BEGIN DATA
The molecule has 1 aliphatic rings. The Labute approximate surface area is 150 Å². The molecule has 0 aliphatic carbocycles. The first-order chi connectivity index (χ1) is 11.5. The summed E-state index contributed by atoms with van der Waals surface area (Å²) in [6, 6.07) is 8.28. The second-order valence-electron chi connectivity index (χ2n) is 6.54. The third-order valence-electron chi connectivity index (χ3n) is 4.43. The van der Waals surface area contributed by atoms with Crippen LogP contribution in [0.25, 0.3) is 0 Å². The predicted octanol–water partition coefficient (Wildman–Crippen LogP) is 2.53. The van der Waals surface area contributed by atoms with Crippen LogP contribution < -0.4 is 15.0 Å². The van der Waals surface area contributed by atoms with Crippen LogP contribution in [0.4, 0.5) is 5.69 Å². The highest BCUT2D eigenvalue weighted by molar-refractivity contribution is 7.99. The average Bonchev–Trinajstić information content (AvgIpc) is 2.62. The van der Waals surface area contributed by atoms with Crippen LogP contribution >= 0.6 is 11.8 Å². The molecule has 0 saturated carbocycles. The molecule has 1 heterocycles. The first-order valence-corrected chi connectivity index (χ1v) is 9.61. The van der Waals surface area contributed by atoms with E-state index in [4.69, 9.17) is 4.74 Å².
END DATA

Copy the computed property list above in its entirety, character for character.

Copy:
The molecule has 1 aliphatic rings. The Labute approximate surface area is 150 Å². The molecule has 0 aliphatic carbocycles. The first-order chi connectivity index (χ1) is 11.5. The summed E-state index contributed by atoms with van der Waals surface area (Å²) in [6, 6.07) is 8.28. The second-order valence-electron chi connectivity index (χ2n) is 6.54. The third-order valence-electron chi connectivity index (χ3n) is 4.43. The van der Waals surface area contributed by atoms with Crippen LogP contribution in [0.25, 0.3) is 0 Å². The predicted octanol–water partition coefficient (Wildman–Crippen LogP) is 2.53. The van der Waals surface area contributed by atoms with Crippen LogP contribution < -0.4 is 15.0 Å². The van der Waals surface area contributed by atoms with Crippen LogP contribution in [0.4, 0.5) is 5.69 Å². The highest BCUT2D eigenvalue weighted by molar-refractivity contribution is 7.99. The average Bonchev–Trinajstić information content (AvgIpc) is 2.62. The van der Waals surface area contributed by atoms with Crippen LogP contribution >= 0.6 is 11.8 Å². The molecule has 0 saturated carbocycles. The molecule has 1 heterocycles. The first-order valence-corrected chi connectivity index (χ1v) is 9.61. The van der Waals surface area contributed by atoms with E-state index in [4.69, 9.17) is 4.74 Å².